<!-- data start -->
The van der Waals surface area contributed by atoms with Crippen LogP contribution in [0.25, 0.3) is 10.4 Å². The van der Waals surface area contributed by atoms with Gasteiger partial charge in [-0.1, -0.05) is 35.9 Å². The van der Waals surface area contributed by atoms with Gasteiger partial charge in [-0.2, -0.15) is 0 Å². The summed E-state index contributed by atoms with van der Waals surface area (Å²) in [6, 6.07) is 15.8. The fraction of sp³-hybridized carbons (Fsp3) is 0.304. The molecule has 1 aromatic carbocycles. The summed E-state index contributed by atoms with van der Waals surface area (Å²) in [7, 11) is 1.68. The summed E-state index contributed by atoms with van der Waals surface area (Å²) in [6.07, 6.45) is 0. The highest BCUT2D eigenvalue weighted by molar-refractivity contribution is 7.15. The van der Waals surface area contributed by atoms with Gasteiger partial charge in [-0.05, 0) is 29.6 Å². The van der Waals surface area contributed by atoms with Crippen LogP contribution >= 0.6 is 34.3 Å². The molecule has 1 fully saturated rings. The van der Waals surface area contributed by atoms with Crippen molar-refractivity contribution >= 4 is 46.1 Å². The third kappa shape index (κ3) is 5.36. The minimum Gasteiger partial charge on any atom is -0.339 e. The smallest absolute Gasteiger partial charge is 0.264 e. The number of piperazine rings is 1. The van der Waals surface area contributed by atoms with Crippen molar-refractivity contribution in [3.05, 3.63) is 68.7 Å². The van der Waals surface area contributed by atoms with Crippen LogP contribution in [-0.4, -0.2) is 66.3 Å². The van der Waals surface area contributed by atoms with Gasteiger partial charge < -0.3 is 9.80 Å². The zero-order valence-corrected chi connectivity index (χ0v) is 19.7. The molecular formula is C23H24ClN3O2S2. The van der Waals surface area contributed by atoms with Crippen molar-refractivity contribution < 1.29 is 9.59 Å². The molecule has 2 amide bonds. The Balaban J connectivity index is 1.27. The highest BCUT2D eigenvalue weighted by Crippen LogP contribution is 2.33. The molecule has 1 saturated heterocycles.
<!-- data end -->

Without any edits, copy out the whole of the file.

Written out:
The van der Waals surface area contributed by atoms with Crippen LogP contribution in [0.25, 0.3) is 10.4 Å². The van der Waals surface area contributed by atoms with Gasteiger partial charge in [-0.1, -0.05) is 35.9 Å². The van der Waals surface area contributed by atoms with Gasteiger partial charge in [-0.2, -0.15) is 0 Å². The summed E-state index contributed by atoms with van der Waals surface area (Å²) in [6, 6.07) is 15.8. The fraction of sp³-hybridized carbons (Fsp3) is 0.304. The molecule has 1 aromatic carbocycles. The summed E-state index contributed by atoms with van der Waals surface area (Å²) in [7, 11) is 1.68. The summed E-state index contributed by atoms with van der Waals surface area (Å²) in [6.07, 6.45) is 0. The highest BCUT2D eigenvalue weighted by molar-refractivity contribution is 7.15. The van der Waals surface area contributed by atoms with Gasteiger partial charge in [-0.05, 0) is 29.6 Å². The van der Waals surface area contributed by atoms with Crippen LogP contribution >= 0.6 is 34.3 Å². The molecule has 1 fully saturated rings. The van der Waals surface area contributed by atoms with Crippen molar-refractivity contribution >= 4 is 46.1 Å². The third kappa shape index (κ3) is 5.36. The minimum Gasteiger partial charge on any atom is -0.339 e. The smallest absolute Gasteiger partial charge is 0.264 e. The number of piperazine rings is 1. The van der Waals surface area contributed by atoms with Crippen molar-refractivity contribution in [3.05, 3.63) is 68.7 Å². The van der Waals surface area contributed by atoms with Crippen LogP contribution in [-0.4, -0.2) is 66.3 Å². The van der Waals surface area contributed by atoms with Gasteiger partial charge < -0.3 is 9.80 Å². The zero-order valence-corrected chi connectivity index (χ0v) is 19.7. The molecular formula is C23H24ClN3O2S2. The van der Waals surface area contributed by atoms with Crippen molar-refractivity contribution < 1.29 is 9.59 Å². The molecule has 2 amide bonds. The Balaban J connectivity index is 1.27. The highest BCUT2D eigenvalue weighted by Crippen LogP contribution is 2.33. The molecule has 1 saturated heterocycles.